Classical CD Reviews
ELGAR: Concerto in E Minor for Cello and Orch.; Sospiri; Salut d’amour; La capricieuse; DVORAK: Waldesruh'; Rondo in G Minor for Cello and Orch.; RESPIGHI: Adagio con variazioni – Sol Gabetta, cello/ Danish Nat. Sym. Orch./ Mario Venzago – RCA
Published on November 28, 2012
ELGAR: Concerto in E Minor for Cello and Orchestra, Op. 85; Sospiri; Salut d’amour; La capricieuse; DVORAK: Waldesruh’, Op. 68, No. 5; Rondo in G Minor for Cello and Orchestra, Op. 94; RESPIGHI: Adagio con variazioni – Sol Gabetta, cello/ Danish Nat. Sym. Orch./ Mario Venzago – RCA B8697658242, 66:01 ****:
Argentine cello virtuoso Sol Gabetta (b. 1981) has a charming showcase disc, a combination of works of variegated weights and textures, deftly performed. It has become unlikely that any female cello prodigy can perform the 1919 Elgar Concerto without incurring the invidious comparison to the late Jacqueline Du Pre, but Gabetta holds her own, making her own firm points with the help of maestro Mario Venzago. Intimately impassioned, Gabetta brings to the Elgar Concerto that valedictory pathos apt for a period piece that evolved out of the throes of World War I and its aftermath of universal skepticism. While I gravitate to those recorded performances by Navarra, Du Pre, and Ma for their athletic energy, this performance (rec. 9-12 November 2009) offers grace and subtle melancholy, perhaps a softer nuance into the tragic regret and resignation. The mellow sound of Gabetta’s 1759 Guadagnini instrument cements the musical allure of this glowing rendition.
The new arrangements of the Elgar “string” works like Sospiri (Sighs) from 1914 have their own fascination, beginning with this piece’s evasive grace, what Elgar’s wife called “a breath of peace in a troubled world.” The 1888 Salut d’amour has had its own life as a violin miniature, and its amorous innocence remains intact. La Capricieuse, too, proffers another violin work (1891) that translates well to Gabetta’s light, bouncing bow and cantabile singing style.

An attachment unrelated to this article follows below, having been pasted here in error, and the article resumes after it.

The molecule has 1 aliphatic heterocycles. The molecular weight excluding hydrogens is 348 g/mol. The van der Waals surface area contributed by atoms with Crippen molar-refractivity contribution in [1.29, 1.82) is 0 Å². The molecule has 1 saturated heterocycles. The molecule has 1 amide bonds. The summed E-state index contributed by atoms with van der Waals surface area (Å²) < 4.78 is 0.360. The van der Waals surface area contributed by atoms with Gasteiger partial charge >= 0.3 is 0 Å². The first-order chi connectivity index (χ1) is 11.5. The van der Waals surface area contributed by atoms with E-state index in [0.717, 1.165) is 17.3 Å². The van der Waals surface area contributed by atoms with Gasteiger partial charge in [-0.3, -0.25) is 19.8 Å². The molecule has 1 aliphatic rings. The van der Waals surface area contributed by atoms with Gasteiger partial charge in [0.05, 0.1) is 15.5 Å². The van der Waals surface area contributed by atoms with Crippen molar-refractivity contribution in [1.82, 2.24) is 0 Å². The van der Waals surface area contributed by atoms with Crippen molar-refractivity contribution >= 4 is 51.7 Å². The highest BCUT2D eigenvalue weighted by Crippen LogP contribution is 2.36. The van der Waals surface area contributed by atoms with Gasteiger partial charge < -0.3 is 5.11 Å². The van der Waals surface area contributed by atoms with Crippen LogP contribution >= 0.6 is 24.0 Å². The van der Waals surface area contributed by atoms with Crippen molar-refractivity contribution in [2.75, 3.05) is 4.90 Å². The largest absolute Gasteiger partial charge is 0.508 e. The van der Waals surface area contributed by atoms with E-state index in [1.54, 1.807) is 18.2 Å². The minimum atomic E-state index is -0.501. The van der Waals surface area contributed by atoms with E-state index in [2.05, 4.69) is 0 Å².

The Dvorak pieces, utilized by the composer for his 1892 “farewell concerts,” from Bohemia to America, include the Silent Woods, Op. 68, No. 5, from an original two-piano arrangement of 1883. The middle section seems to imitate the colloquy of wind instruments and cello we find in a Tchaikovsky opera aria, while the outer section, Lento e molto cantabile, floats in ecstatic space. The bravura Rondo in G Minor first had its energetic but dark color revealed to me by way of Emanuel Feuermann. Its own middle section sings with homesickness, the delicate colors of the orchestra in perfect complement to Gabetta’s often sizzling rapid figures.
The 1924 Adagio con variazioni by Ottorino Respighi (1924) add yet another coloristic string to his already full harp. The noble theme in the cello opens over a softly punctuated bass line and proceeds into nine variations of shifting character and texture. The taut, lofty conception of the whole reveals a warm collaboration between Gabetta, Venzago, and a responsive Danish National Symphony Orchestra. The quality of recording by sound engineer Lars Christensen projects loveliness at every moment, particularly between Gabetta and the Danish woodwind section.